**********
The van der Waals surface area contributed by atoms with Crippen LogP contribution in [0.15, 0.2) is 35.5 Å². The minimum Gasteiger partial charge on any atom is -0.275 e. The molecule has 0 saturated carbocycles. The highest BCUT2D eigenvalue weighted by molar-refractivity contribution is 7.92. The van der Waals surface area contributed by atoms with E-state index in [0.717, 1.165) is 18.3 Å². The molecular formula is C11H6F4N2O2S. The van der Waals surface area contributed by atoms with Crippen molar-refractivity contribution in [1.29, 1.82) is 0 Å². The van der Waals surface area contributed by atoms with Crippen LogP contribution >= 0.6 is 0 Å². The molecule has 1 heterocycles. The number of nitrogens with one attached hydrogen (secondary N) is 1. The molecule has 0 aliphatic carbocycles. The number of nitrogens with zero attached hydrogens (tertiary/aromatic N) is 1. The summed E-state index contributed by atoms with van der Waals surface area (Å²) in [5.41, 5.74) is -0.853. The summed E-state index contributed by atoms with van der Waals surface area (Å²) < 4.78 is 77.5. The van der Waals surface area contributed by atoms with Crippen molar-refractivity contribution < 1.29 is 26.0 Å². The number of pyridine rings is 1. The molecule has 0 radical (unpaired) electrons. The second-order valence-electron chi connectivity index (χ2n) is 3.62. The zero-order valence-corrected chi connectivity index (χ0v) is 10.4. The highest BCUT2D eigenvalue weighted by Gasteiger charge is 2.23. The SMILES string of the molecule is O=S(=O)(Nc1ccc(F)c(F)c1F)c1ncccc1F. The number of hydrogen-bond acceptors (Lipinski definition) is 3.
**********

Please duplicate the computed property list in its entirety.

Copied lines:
The van der Waals surface area contributed by atoms with Crippen LogP contribution in [0.15, 0.2) is 35.5 Å². The minimum Gasteiger partial charge on any atom is -0.275 e. The molecule has 0 saturated carbocycles. The highest BCUT2D eigenvalue weighted by molar-refractivity contribution is 7.92. The van der Waals surface area contributed by atoms with E-state index in [0.717, 1.165) is 18.3 Å². The molecular formula is C11H6F4N2O2S. The van der Waals surface area contributed by atoms with Crippen molar-refractivity contribution in [1.29, 1.82) is 0 Å². The van der Waals surface area contributed by atoms with Crippen LogP contribution >= 0.6 is 0 Å². The molecule has 1 heterocycles. The number of nitrogens with one attached hydrogen (secondary N) is 1. The molecule has 0 aliphatic carbocycles. The number of nitrogens with zero attached hydrogens (tertiary/aromatic N) is 1. The summed E-state index contributed by atoms with van der Waals surface area (Å²) in [5.41, 5.74) is -0.853. The summed E-state index contributed by atoms with van der Waals surface area (Å²) < 4.78 is 77.5. The van der Waals surface area contributed by atoms with Crippen molar-refractivity contribution < 1.29 is 26.0 Å². The number of pyridine rings is 1. The molecule has 0 radical (unpaired) electrons. The second-order valence-electron chi connectivity index (χ2n) is 3.62. The zero-order valence-corrected chi connectivity index (χ0v) is 10.4. The highest BCUT2D eigenvalue weighted by Gasteiger charge is 2.23. The SMILES string of the molecule is O=S(=O)(Nc1ccc(F)c(F)c1F)c1ncccc1F. The number of hydrogen-bond acceptors (Lipinski definition) is 3.